More school districts are offering programs that teach children how to play stringed instruments.

The final version of the common standards is expected in late spring. Standards-watchers can see two of the lead writers discuss the process online on April 22.

Hundreds of historians are criticizing the latest draft of social studies standards in Texas, and urging the board to delay a final vote on the package.

Two new studies focus on the preparation and ongoing professional development of math teachers.

A sample of the divergent views on common standards for you this morning. Ed Miller of the Alliance for Childhood notes the split in two pieces that ran recently in The Boston Globe and The Washington Post. In the Globe op-ed, Nancy Carlsson-Paige and Diane Levin argue that the standards won't close the achievement gap because they will do nothing to address the inequities in the education system that cause it. They say the standards will impose more rote learning on young children and drive play further from school curricula. (Carlsson-Paige, a professor of early childhood education at Lesley University ...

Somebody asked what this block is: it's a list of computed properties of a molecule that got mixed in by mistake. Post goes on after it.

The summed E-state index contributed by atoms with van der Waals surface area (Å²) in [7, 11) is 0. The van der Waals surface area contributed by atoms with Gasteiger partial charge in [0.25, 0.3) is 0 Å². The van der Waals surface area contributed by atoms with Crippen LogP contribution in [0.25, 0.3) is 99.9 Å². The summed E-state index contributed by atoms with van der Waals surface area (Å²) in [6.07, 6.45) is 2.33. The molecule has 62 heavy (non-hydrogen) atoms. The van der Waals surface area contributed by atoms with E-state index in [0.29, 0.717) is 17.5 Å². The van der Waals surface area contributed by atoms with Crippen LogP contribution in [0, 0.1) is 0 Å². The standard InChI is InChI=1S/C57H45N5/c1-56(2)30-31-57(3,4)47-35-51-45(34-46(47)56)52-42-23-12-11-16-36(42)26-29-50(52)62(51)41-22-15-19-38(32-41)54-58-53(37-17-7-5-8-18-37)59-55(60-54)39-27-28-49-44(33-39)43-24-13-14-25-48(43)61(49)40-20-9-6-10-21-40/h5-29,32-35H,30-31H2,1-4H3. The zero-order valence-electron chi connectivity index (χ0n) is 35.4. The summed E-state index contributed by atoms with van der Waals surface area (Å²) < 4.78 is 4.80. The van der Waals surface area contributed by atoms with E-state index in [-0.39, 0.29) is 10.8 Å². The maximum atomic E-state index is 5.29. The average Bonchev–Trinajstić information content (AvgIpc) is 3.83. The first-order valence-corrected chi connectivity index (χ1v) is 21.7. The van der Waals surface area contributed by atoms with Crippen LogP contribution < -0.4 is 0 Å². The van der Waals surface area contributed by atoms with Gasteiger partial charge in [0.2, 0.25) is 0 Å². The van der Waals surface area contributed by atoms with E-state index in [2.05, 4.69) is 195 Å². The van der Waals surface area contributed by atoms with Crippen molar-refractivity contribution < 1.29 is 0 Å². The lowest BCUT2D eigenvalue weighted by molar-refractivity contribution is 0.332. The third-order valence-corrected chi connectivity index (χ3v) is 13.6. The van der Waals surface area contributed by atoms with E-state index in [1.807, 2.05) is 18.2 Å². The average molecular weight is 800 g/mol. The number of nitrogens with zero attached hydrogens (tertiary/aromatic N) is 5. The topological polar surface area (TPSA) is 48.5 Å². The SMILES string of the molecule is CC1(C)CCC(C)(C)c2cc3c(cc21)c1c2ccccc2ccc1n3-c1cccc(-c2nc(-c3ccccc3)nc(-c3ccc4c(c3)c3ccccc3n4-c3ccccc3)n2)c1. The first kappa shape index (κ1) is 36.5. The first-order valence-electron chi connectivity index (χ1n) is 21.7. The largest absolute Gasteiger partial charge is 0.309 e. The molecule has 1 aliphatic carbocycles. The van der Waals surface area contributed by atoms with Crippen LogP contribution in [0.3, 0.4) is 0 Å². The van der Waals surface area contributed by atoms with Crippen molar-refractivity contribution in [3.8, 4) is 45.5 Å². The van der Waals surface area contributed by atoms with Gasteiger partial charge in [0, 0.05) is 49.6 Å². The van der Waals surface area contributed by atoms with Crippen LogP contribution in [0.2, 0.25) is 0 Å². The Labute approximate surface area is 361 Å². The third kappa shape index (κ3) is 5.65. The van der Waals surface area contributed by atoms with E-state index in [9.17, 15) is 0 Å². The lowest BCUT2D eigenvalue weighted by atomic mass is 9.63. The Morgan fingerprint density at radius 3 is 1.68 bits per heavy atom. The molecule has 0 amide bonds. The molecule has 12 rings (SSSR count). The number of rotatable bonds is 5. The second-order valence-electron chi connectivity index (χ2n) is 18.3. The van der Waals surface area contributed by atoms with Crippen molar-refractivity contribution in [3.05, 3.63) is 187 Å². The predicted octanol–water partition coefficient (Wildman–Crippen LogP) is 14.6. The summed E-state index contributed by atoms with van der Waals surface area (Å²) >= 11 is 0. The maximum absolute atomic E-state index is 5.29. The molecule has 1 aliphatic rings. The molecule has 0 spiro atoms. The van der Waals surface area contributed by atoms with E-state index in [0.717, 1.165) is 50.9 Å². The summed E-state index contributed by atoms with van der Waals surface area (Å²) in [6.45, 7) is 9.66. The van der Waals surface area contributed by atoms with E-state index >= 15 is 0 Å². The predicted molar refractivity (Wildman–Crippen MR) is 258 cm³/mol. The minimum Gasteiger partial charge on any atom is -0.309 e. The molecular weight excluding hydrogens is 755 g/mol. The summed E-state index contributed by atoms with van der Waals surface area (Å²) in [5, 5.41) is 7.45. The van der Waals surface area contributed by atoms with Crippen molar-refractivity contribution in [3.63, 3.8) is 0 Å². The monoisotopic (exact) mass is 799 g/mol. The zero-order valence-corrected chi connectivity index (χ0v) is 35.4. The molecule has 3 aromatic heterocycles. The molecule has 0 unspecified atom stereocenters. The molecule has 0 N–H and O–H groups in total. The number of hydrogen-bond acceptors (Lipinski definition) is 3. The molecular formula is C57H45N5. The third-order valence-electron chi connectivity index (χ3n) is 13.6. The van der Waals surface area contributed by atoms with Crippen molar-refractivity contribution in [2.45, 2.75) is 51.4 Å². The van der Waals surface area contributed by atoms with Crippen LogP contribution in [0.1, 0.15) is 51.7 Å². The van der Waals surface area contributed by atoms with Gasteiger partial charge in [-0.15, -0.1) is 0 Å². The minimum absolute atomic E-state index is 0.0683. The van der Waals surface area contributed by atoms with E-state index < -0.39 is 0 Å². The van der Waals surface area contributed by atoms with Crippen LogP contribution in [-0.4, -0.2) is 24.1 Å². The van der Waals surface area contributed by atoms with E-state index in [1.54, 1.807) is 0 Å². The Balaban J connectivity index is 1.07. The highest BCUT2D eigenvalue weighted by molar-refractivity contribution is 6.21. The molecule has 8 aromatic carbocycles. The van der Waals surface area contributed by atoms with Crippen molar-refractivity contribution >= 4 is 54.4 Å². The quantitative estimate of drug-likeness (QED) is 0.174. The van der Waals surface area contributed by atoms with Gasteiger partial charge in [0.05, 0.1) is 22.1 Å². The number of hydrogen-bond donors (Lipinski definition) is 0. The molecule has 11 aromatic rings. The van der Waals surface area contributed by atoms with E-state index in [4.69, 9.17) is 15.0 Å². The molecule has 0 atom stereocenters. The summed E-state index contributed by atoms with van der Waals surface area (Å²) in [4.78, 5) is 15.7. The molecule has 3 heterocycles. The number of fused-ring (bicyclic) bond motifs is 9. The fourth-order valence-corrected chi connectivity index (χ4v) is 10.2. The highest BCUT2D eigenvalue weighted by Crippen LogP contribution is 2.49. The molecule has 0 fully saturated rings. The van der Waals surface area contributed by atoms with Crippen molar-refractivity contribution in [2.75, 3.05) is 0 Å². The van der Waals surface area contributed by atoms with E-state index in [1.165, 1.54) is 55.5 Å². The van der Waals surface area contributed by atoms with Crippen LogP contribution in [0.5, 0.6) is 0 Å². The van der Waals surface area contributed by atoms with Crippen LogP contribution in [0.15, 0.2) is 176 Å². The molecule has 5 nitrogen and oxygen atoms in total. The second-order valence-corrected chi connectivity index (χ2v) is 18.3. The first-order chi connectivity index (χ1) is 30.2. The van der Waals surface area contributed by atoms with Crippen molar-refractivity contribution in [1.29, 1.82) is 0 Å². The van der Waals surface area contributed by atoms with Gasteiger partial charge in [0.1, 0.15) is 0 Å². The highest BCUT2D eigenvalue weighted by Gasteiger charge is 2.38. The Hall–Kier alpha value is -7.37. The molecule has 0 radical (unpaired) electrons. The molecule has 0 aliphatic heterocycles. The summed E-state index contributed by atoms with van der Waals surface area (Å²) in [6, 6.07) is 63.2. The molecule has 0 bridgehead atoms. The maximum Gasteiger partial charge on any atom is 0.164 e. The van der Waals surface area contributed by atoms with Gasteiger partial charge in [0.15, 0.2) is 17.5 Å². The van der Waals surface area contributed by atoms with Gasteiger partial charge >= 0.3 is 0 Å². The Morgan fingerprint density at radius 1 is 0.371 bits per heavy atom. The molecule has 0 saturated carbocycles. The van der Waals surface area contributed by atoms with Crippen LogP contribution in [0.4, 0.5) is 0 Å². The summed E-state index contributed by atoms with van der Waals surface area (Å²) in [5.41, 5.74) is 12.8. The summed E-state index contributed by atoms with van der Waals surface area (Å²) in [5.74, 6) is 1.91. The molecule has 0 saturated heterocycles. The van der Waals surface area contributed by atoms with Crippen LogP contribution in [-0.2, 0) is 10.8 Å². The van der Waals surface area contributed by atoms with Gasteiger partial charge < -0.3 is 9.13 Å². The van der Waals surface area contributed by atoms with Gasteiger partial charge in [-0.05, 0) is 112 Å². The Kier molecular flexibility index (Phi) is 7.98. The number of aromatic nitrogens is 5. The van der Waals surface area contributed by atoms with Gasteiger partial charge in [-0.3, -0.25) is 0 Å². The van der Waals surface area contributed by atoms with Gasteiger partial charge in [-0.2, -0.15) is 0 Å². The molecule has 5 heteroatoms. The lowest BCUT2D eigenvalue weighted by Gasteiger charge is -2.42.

When the common standards initiative first got off the ground, one of the things that created tumult in some quarters was the relative absence of teachers on the panels created to write and review the documents. One of the results of the too-few-teachers complaint was that the National Governors Association and the Council of Chief State School Officers, which co-lead the common standards work, reached out to the national teachers' unions to help work teachers into the process. More teachers were placed on the panels, and teams from around the country also did periodic reviews of the drafts as they ...

More than 10,000 students are gathering at the Georgia Dome in Atlanta to compete in an annual robotics competition.

The latest draft of revised social studies standards for Texas is finally online.

Just minutes ago, we were telling you about how those assessment consortia are evolving in their bids for Race to the Top money. Now comes the news that Susan Gendron, Maine's commissioner of education, is leaving her job to help lead one of those consortia. The news left one state lawmaker lamenting that Gendron wouldn't be around to help the state win money in the second round of the main (no pun intended) Race to the Top competition. She's also led a move there to consolidate school districts, and some lawmakers said they hated to see her leave that work ...

The leaders of the common standards initiative are pushing to make different common assessments comparable across states.

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